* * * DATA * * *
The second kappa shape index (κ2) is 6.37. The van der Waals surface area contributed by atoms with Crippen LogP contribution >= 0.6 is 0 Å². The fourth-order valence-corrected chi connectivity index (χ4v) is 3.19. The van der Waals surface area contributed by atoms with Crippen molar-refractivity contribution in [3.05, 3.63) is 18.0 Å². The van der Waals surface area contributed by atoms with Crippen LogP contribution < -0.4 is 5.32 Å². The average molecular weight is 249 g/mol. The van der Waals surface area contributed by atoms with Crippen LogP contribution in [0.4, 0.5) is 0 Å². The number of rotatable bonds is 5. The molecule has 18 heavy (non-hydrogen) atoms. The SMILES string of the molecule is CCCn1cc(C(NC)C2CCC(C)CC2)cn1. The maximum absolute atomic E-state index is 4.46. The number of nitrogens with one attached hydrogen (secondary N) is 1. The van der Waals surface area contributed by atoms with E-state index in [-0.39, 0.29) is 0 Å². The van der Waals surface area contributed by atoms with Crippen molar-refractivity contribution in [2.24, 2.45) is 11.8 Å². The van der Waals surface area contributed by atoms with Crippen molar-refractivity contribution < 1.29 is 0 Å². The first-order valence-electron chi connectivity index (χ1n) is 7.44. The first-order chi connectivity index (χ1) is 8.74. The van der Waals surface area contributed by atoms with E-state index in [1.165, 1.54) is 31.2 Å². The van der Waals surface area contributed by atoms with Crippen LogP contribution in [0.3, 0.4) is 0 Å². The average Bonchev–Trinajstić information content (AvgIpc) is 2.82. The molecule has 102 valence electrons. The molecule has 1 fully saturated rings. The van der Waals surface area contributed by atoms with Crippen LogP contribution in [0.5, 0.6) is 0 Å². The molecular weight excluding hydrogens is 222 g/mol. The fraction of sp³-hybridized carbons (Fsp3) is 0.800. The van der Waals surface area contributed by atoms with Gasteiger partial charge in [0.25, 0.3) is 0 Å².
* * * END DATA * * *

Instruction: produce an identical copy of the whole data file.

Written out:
The second kappa shape index (κ2) is 6.37. The van der Waals surface area contributed by atoms with Crippen LogP contribution >= 0.6 is 0 Å². The fourth-order valence-corrected chi connectivity index (χ4v) is 3.19. The van der Waals surface area contributed by atoms with Crippen molar-refractivity contribution in [3.05, 3.63) is 18.0 Å². The van der Waals surface area contributed by atoms with Crippen LogP contribution < -0.4 is 5.32 Å². The average molecular weight is 249 g/mol. The van der Waals surface area contributed by atoms with Crippen LogP contribution in [0.4, 0.5) is 0 Å². The number of rotatable bonds is 5. The molecule has 18 heavy (non-hydrogen) atoms. The SMILES string of the molecule is CCCn1cc(C(NC)C2CCC(C)CC2)cn1. The maximum absolute atomic E-state index is 4.46. The number of nitrogens with one attached hydrogen (secondary N) is 1. The van der Waals surface area contributed by atoms with E-state index in [-0.39, 0.29) is 0 Å². The van der Waals surface area contributed by atoms with Crippen molar-refractivity contribution in [2.24, 2.45) is 11.8 Å². The van der Waals surface area contributed by atoms with Crippen molar-refractivity contribution < 1.29 is 0 Å². The first-order valence-electron chi connectivity index (χ1n) is 7.44. The first-order chi connectivity index (χ1) is 8.74. The van der Waals surface area contributed by atoms with E-state index in [1.165, 1.54) is 31.2 Å². The van der Waals surface area contributed by atoms with Crippen LogP contribution in [0.3, 0.4) is 0 Å². The average Bonchev–Trinajstić information content (AvgIpc) is 2.82. The molecule has 102 valence electrons. The molecule has 1 fully saturated rings. The van der Waals surface area contributed by atoms with Crippen LogP contribution in [0.5, 0.6) is 0 Å². The molecular weight excluding hydrogens is 222 g/mol. The fraction of sp³-hybridized carbons (Fsp3) is 0.800. The van der Waals surface area contributed by atoms with Gasteiger partial charge in [0.25, 0.3) is 0 Å².